On this side of the Atlantic, the berth allocated in Cork for the submarine's visit as alluded above is where a sister HNLMS Dolfijn paid a call in 2016. That submarine did take part in exercises witht the Naval Service. 

HNLMS Walrus will remain in port until Monday morning. 

Published in Naval Visits

#CrewRest – The Dutch embassy has contacted Afloat.ie to say the submarine that docked in Dublin Port was not in directly for repairs but for a crew rest and recreational call to the capital, writes Jehan Ashmore.

HNLMS Walrus had sailed into Dublin Bay on Sunday. The submarine dating to 1992 is the leadship of the 'Walrus' class quartet. They are regarded as one of the most advanced non-nuclear attack submarines in the world.

The 68m long HNLMS Walrus (ship's prefix refers to: His Netherlands Majesty's Ship) is to depart tomorrow on King's Day, where in the Netherlands the day celebrates King Willem Alexander’s official birthday. The annual celebration is marked with parties, street markets, concerts and special events for the royal family.

In neighbouring Belgium, a flotilla of navy vessels from that country are due to dock in Dublin Port on Friday.

Published in News Update

The Half Ton Class was created by the Offshore Racing Council for boats within the racing band not exceeding 22'-0". The ORC decided that the rule should "....permit the development of seaworthy offshore racing yachts...The Council will endeavour to protect the majority of the existing IOR fleet from rapid obsolescence caused by ....developments which produce increased performance without corresponding changes in ratings..."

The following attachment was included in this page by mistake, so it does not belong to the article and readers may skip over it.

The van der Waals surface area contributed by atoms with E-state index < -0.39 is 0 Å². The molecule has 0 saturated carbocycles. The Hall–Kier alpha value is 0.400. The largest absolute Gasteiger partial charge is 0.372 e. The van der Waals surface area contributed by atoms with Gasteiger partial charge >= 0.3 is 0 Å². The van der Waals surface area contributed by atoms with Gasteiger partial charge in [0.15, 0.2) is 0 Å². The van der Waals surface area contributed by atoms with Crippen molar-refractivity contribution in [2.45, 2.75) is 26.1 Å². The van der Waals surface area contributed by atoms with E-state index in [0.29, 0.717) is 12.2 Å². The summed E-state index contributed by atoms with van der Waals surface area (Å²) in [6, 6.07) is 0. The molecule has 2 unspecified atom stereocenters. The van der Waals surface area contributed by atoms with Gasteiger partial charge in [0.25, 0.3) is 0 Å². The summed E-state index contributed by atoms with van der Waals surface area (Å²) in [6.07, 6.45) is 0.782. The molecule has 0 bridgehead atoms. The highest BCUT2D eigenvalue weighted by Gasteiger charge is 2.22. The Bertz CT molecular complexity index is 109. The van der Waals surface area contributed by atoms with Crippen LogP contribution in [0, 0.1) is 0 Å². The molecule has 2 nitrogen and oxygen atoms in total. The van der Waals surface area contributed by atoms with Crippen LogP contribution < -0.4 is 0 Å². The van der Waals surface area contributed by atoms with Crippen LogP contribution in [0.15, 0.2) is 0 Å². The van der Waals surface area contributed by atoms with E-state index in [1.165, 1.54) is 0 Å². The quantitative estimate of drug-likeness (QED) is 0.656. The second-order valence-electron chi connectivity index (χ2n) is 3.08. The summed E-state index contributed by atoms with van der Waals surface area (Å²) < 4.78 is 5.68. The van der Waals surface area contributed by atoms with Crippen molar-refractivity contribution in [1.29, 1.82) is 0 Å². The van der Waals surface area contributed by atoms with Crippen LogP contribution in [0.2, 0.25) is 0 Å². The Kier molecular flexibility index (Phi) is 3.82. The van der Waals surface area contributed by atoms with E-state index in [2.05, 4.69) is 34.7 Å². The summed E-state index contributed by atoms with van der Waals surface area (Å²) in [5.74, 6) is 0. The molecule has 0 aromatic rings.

When first introduced the IOR rule was perfectly adequate for rating boats in existence at that time. However yacht designers naturally examined the rule to seize upon any advantage they could find, the most noticeable of which has been a reduction in displacement and a return to fractional rigs.

After 1993, when the IOR Mk.III rule reached it termination due to lack of people building new boats, the rule was replaced by the CHS (Channel) Handicap system which in turn developed into the IRC system now used.

The IRC handicap system operates by a secret formula which tries to develop boats which are 'Cruising type' of relatively heavy boats with good internal accommodation. It tends to penalise boats with excessive stability or excessive sail area.

Competitions

The most significant events for the Half Ton Class has been the annual Half Ton Cup which was sailed under the IOR rules until 1993. More recently this has been replaced with the Half Ton Classics Cup. The venue of the event moved from continent to continent with over-representation on French or British ports. In later years the event is held biennially. Initially, it was proposed to hold events in Ireland, Britain and France by rotation. However, it was the Belgians who took the ball and ran with it. The Class is now managed from Belgium. 

At A Glance – Half Ton Classics Cup Winners

  • 2017 – Kinsale – Swuzzlebubble – Phil Plumtree – Farr 1977
  • 2016 – Falmouth – Swuzzlebubble – Greg Peck – Farr 1977
  • 2015 – Nieuwport – Checkmate XV – David Cullen – Humphreys 1985
  • 2014 – St Quay Portrieux – Swuzzlebubble – Peter Morton – Farr 1977
  • 2013 – Boulogne – Checkmate XV – Nigel Biggs – Humphreys 1985
  • 2011 – Cowes – Chimp – Michael Kershaw – Berret 1978
  • 2009 – Nieuwpoort – Général Tapioca – Philippe Pilate – Berret 1978
  • 2007 – Dun Laoghaire – Henri-Lloyd Harmony – Nigel Biggs – Humphreys 1980~
  • 2005 – Dinard – Gingko – Patrick Lobrichon – Mauric 1968
  • 2003 – Nieuwpoort – Général Tapioca – Philippe Pilate – Berret 1978